Tour de France Grand Depart diary

Duke and Duchess of Cambridge and Prince Harry
Image caption The Duke and Duchess of Cambridge and Prince Harry are to attend the start of the Tour de France in Yorkshire

With the world's biggest bike race starting in Leeds on 5 July, BBC Yorkshire's Tour de France correspondent Matt Slater rounds up the best of the gossip, opinion and stories, on and off the bike, and also tries to explain some of cycling's unique lingo.


Did you know that it was the 25th anniversary of the release of Kevin Costner's best film last Friday? No, not Robin Hood: Prince of Thieves, or Waterworld, I'm talking about, Field of Dreams. If you cannot remember the movie - shame on you - you probably recall the line, "If you build it, he will come", or any of the "build the field and they will come" variations that have entered the common phrasebook. This certainly seems to be the best way to describe what is happening in Yorkshire on 5-6 July, as it has been confirmed that the region has scored a young royals hat-trick with Harry, Kate and Wills all coming to see Le Tour. The Duke and Duchess of Cambridge have previous with cycling, they witnessed Britain's gold rush at the Olympic Velodrome, while Harry just loves sport.

Full story: Everybody, but I am going to give The Times of India its Grand Depart diary debut.

Follow that, I hear you say. OK, how does a hops-based joint venture between Ilkley firms Wharfedale Brewery and Fat Lad At The Back grab you? The brewery, which owns the tremendous Flying Duck pub on Church Street, is rebranding its Wharfedale Blonde as "King o't Mountains Blonde" in honour of the big bike race. New cycling clothing brand Fat Lad At The Back, or FLAB, is "partnering" the brewery in this rebranding, which sounds like a euphemism for drinking it. The FLAB USP is that it makes stylish cycling gear for the riders who struggle to fit into it more typical offerings. Riders who drink too much "King o't Mountains Blonde" perhaps.

Full story: Ilkley Gazette

Continuing with the joint-venture theme, good friends of the diary Leeds Gallery Munro House and Café 164 deserve a quick plug for "#CYCLISM", an exhibition "of all things pedal-powered on two wheels". The launch night is on Friday, 27 June.

Full story: The Leeds Gallery


Another day, another twist in the Team Sky selection saga… or in this case, more of a stick, than twist. As mentioned previously, Sir Bradley Wiggins is riding in this week's Tour of Switzerland, when he really wanted to be at last week's Criterium du Dauphine with all the other Tour de France cool kids. That is not to say that the Swiss race lacks cool kids - it doesn't - it is just that his team sent their cool kids to the other race, the background to this being that Wiggo is very unlikely to be selected for Sky's Tour team.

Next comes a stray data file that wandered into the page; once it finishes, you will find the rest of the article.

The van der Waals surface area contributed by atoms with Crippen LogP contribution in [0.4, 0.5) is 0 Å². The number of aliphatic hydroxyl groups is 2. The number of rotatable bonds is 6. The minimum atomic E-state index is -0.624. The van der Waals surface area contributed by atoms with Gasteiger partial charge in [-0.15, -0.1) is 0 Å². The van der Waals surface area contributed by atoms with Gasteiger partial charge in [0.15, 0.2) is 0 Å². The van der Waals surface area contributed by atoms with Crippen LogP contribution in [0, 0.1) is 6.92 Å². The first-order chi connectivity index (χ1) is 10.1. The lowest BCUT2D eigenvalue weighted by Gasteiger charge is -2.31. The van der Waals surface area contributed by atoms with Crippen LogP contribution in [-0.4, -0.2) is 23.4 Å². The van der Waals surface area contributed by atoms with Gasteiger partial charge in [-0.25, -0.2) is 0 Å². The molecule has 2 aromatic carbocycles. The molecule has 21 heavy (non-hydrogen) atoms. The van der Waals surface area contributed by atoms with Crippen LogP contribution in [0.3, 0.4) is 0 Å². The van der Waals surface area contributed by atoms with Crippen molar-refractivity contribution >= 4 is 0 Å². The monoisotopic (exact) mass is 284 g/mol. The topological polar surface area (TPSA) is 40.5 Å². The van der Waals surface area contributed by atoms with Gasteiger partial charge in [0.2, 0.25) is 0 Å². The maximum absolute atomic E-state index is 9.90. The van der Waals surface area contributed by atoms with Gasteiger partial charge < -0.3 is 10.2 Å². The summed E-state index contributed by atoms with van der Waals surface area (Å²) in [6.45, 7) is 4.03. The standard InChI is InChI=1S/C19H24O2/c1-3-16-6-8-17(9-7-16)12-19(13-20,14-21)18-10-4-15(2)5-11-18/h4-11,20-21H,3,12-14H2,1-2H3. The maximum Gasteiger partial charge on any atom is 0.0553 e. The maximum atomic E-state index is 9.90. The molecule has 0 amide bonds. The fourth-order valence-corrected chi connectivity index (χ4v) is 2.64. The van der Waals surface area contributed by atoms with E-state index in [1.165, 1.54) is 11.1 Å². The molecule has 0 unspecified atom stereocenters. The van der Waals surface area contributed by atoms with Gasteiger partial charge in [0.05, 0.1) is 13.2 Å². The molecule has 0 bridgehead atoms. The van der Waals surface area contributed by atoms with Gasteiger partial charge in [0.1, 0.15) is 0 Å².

There was, perhaps, a tiny opening for him if he had a blinder in Switzerland. Sadly, Monday's display ended any prospect of a blinder, as he trailed in two and a half minutes behind the race's coolest kid, Slovakian star Peter Sagan.

Wiggins' demeanour as he crossed the line was one of cool indifference. It was as if he was saying 'I told you they were setting me up to fail here', as he has already let it be known that he has spent the last couple of weeks training for the very different demands of track cycling. All he can do now is knuckle down and support his teammates in Switzerland, and hope for better legs in Friday's time trial.


"Busy day ahead. Going to check out the Tourmalet & Hautacam. Been up there before in 2008 but that feels like a lifetime ago now!"

While Wiggo endures his Swiss exile, Team Sky colleague @chrisfroome continues his preparations for the Tour de France with some Pyrenean reconnaissance.

Image copyright Getty Images
Image caption Belgian cyclist Eddy Merckx is celebrating his 69th birthday


In honour of Eddy Merckx's 69th birthday today, the diary wants to take you back to the 1969 Tour de France, the Belgian's first. Merckx utterly dominated this race, winning six stages and every jersey - not bad for his debut. But looking back at this race now, it is the sheer quantity of racing that stands out. The riders did 23 consecutive days of racing - no rest days - which included three split stages, days when they rode A and B stages. They also went 300 miles further than the 2014 field will. Merckx was the toughest of a tough bunch.


With highly-fancied Belgium making their World Cup 2014 bow on Tuesday, it is only fitting that the diary mentions the country's proud record in their other favourite sports event, Le Tour. Belgian cyclists have won 18 Tours between them, to put the country second on the all-time list behind France, and for a period either side of WWI, Belgium dominated. The wins have dried up of late, though, with Lucien van Impe's 1976 victory being the last.

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